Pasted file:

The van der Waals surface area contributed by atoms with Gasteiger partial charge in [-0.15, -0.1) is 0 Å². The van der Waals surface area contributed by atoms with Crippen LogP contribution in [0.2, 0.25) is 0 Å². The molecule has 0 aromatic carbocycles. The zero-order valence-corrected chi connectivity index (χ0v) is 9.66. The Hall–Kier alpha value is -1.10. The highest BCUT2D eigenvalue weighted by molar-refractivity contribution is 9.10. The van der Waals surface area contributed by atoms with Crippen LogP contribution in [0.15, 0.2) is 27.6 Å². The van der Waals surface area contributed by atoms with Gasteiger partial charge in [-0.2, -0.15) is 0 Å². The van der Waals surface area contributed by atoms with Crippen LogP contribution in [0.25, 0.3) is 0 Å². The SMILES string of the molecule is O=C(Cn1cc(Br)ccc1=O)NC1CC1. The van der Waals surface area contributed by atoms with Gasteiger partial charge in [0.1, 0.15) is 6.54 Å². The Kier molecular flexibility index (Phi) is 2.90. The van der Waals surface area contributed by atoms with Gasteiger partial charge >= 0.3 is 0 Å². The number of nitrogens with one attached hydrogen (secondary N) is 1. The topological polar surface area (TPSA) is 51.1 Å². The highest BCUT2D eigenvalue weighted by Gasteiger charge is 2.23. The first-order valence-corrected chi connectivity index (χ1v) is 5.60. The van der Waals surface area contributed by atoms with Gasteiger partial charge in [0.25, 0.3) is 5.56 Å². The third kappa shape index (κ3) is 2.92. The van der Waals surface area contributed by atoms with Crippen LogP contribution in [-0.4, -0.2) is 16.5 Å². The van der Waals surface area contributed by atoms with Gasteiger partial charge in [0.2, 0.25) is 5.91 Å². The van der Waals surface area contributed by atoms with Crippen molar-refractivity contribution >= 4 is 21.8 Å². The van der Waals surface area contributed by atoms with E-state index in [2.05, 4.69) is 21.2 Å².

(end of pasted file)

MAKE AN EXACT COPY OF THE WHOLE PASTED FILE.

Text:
The van der Waals surface area contributed by atoms with Gasteiger partial charge in [-0.15, -0.1) is 0 Å². The van der Waals surface area contributed by atoms with Crippen LogP contribution in [0.2, 0.25) is 0 Å². The molecule has 0 aromatic carbocycles. The zero-order valence-corrected chi connectivity index (χ0v) is 9.66. The Hall–Kier alpha value is -1.10. The highest BCUT2D eigenvalue weighted by molar-refractivity contribution is 9.10. The van der Waals surface area contributed by atoms with Crippen LogP contribution in [0.15, 0.2) is 27.6 Å². The van der Waals surface area contributed by atoms with Gasteiger partial charge in [-0.2, -0.15) is 0 Å². The van der Waals surface area contributed by atoms with Crippen LogP contribution in [0.25, 0.3) is 0 Å². The SMILES string of the molecule is O=C(Cn1cc(Br)ccc1=O)NC1CC1. The van der Waals surface area contributed by atoms with Gasteiger partial charge in [0.1, 0.15) is 6.54 Å². The Kier molecular flexibility index (Phi) is 2.90. The van der Waals surface area contributed by atoms with Gasteiger partial charge >= 0.3 is 0 Å². The number of nitrogens with one attached hydrogen (secondary N) is 1. The topological polar surface area (TPSA) is 51.1 Å². The highest BCUT2D eigenvalue weighted by Gasteiger charge is 2.23. The first-order valence-corrected chi connectivity index (χ1v) is 5.60. The van der Waals surface area contributed by atoms with Gasteiger partial charge in [0.25, 0.3) is 5.56 Å². The third kappa shape index (κ3) is 2.92. The van der Waals surface area contributed by atoms with Crippen LogP contribution in [-0.4, -0.2) is 16.5 Å². The van der Waals surface area contributed by atoms with Gasteiger partial charge in [0.2, 0.25) is 5.91 Å². The van der Waals surface area contributed by atoms with Crippen molar-refractivity contribution >= 4 is 21.8 Å². The van der Waals surface area contributed by atoms with E-state index in [2.05, 4.69) is 21.2 Å².